Almost half of the global population has zero access to the internet.
Basic Human Right
It's easy to take access to uncensored internet for granted.
Now, academics are arguing that internet access should be a basic human right. In a new study published this week in the Journal of Applied Philosophy, University of Birmingham ethicist Merten Reglitz makes the case that the internet is "necessary to enable the realisation of human rights and the promotion of democracy."
Reglitz isn't the first to suggest something similar. The Human Rights Council of the United Nations declared internet access a basic human right back in 2016, though according to the latest estimates almost half of the global population has zero access to the web.
Even worse, many countries around the world have opted to censor information online, and in some rare instances shut down access entirely during political unrest. And that's inherently a human rights violation — or at least could enable governments to hide other human rights violations, according to Reglitz.
Reglitz concludes that internet "is not merely a luxury for those who can afford it but instead is necessary for individuals to lead minimally decent lives." His argument: basic freedoms including the freedom of expression, information, and assembly are inherently undermined if not everybody has access.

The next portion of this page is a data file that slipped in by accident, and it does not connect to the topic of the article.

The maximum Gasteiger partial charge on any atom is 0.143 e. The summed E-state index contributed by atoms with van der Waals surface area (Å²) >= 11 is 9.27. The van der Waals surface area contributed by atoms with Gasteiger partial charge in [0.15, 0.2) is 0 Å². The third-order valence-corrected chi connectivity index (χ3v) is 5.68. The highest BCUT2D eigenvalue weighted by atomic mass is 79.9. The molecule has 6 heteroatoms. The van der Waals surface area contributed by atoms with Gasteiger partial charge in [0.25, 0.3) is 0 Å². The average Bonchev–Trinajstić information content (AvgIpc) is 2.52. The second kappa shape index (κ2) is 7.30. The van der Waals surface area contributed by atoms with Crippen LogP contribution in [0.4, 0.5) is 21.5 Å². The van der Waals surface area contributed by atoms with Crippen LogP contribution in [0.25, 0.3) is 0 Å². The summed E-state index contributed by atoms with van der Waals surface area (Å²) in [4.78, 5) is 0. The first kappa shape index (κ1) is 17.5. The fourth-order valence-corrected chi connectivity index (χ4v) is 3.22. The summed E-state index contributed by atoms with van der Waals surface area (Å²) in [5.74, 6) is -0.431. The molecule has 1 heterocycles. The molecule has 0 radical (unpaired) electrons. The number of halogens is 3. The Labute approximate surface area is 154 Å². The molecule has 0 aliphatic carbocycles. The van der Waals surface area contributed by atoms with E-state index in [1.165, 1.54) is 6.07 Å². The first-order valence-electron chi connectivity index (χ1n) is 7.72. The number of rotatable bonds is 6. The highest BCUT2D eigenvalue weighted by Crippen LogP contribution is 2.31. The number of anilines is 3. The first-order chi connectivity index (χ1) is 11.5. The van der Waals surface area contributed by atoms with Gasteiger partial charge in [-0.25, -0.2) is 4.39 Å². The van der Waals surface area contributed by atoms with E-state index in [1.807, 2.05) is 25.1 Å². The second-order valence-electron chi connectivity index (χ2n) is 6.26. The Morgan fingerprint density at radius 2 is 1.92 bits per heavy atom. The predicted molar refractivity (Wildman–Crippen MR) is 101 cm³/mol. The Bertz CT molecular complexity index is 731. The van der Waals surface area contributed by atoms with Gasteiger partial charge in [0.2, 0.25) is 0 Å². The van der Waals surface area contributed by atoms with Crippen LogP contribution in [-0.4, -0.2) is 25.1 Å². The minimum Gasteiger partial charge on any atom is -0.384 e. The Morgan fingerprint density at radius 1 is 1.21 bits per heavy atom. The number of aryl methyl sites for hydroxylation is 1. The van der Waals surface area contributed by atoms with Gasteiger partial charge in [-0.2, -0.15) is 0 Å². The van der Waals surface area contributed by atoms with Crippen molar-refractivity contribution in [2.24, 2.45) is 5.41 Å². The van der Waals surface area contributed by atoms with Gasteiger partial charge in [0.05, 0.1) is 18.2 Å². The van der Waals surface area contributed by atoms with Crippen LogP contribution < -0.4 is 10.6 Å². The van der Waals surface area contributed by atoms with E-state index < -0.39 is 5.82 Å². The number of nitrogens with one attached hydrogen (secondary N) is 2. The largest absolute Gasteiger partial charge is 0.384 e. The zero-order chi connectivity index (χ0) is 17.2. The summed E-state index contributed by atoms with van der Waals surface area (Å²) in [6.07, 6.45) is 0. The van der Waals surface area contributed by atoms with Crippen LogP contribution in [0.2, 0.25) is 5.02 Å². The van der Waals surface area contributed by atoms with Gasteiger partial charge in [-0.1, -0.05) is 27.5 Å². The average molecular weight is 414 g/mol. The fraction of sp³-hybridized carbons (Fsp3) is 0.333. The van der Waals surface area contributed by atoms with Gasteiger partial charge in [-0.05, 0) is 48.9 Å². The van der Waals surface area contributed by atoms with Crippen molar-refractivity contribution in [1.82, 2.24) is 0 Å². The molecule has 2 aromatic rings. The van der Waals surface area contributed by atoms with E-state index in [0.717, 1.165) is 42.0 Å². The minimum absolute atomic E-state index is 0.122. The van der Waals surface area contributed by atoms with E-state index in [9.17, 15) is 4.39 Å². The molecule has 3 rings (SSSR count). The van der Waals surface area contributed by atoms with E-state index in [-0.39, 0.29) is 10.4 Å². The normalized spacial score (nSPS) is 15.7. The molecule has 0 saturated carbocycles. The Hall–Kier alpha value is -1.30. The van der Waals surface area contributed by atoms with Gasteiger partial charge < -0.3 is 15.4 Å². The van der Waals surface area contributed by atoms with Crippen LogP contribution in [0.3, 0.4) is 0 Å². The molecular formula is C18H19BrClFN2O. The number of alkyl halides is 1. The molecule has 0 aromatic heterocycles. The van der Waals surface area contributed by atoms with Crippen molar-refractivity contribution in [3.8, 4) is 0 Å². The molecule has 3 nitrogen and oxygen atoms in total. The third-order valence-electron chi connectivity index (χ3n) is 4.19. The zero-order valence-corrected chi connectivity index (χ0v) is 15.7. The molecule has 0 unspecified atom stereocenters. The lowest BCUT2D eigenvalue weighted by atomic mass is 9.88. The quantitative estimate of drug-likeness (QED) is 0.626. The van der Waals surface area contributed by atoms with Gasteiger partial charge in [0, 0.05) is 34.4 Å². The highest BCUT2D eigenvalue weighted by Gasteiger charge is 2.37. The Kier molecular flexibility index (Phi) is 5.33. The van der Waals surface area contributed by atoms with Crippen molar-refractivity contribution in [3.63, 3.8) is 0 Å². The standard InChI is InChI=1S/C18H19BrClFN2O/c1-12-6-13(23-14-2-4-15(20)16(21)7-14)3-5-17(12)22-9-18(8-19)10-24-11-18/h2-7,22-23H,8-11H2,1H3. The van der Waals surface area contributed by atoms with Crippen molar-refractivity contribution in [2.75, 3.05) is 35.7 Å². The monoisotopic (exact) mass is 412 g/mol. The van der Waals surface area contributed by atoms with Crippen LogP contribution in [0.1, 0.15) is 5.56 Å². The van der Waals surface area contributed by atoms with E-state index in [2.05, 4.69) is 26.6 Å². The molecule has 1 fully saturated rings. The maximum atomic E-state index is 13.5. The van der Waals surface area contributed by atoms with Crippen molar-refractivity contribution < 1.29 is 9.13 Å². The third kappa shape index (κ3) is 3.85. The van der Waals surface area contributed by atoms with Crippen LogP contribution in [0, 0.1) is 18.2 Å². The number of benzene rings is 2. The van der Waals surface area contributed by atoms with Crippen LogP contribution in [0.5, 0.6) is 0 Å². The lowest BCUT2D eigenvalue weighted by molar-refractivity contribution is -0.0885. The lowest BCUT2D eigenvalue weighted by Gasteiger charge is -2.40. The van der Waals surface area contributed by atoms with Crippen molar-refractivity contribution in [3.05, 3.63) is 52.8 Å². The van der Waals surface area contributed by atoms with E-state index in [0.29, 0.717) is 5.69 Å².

Luckily, Reglitz's opinion won't fall on deaf ears. Several initiatives — including SpaceX's Starlink satellite internet initiative — are trying to bring internet to those who aren't currently able to access it.
READ MORE: Free internet access 'should be a basic human right', study suggests [Yahoo News]
More on internet access: Universal Internet Access Is at Least 30 Years Away, Say Experts
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